One would hope that the NFL would not give an inch in return for Snyder doing the right thing, but make no mistake, Snyder will look for opportunities find a way to capitalize even in defeat.

A rebranding of the franchise could actually mean millions of new dollars of revenue forthe team. A new name and a new logo means new merchandise and it’s a good bet that the team’s fans, some of the most loyal in all sports, will not only clear out all remaining Redskins merchandise but the new items as well.

It remains to be seen whether a name change will maintain a connection to Native Americans going forward. If it does, the team should build a meaningful relationship between the Native American community and its fan base that provides some level of education about those who lived on this land first.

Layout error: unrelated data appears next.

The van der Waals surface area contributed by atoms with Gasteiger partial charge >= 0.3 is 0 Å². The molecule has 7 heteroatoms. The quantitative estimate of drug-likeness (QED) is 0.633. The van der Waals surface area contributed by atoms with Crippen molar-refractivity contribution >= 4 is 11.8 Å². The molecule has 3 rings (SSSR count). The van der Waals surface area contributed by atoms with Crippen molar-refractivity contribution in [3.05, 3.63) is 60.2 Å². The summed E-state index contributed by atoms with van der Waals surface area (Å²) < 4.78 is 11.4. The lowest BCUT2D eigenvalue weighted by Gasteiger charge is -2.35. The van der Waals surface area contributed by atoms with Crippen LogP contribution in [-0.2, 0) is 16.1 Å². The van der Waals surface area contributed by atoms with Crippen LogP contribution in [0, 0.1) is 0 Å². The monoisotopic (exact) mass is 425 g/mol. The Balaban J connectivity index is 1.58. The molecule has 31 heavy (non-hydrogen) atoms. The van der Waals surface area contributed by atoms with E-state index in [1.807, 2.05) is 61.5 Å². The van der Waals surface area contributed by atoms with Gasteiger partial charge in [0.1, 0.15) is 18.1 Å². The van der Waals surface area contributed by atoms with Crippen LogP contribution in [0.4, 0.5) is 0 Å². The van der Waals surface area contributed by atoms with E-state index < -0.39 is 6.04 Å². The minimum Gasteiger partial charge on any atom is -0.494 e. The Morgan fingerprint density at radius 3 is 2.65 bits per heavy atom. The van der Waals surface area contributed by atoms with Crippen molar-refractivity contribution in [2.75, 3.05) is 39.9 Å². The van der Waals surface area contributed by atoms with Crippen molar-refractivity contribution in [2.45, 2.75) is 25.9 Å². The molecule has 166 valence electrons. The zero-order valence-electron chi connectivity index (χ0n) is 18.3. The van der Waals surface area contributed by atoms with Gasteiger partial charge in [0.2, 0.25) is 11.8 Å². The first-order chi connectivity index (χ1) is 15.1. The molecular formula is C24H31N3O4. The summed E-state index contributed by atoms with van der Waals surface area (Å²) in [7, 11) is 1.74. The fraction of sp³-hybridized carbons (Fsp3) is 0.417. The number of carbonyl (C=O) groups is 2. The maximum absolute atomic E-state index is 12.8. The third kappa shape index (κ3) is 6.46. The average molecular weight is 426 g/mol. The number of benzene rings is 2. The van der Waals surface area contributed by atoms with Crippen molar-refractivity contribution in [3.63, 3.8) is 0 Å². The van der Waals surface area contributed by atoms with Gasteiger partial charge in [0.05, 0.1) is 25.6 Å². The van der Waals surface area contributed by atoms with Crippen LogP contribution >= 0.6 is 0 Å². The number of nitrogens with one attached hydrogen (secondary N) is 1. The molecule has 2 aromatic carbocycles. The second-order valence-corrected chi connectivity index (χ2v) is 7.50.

Sports can be used to better society. It can teach us about hard work, fair play, the thrill of victory and the agony of defeat. AND it can educate us about our progress as a society. Perhaps if the team maintains the connection to Native Americans,there might be more kids who want to be the “Indian.”

But there must first be change, which will only come as a result of the public’s insistence. Lincoln went on to say, “public opinion in this country is everything.”


Ramsey Poston is a crisis communications expert and president of Tuckahoe Strategies, a strategic communications firm.

NCAA’s Business Model Might be Redefined by Fairness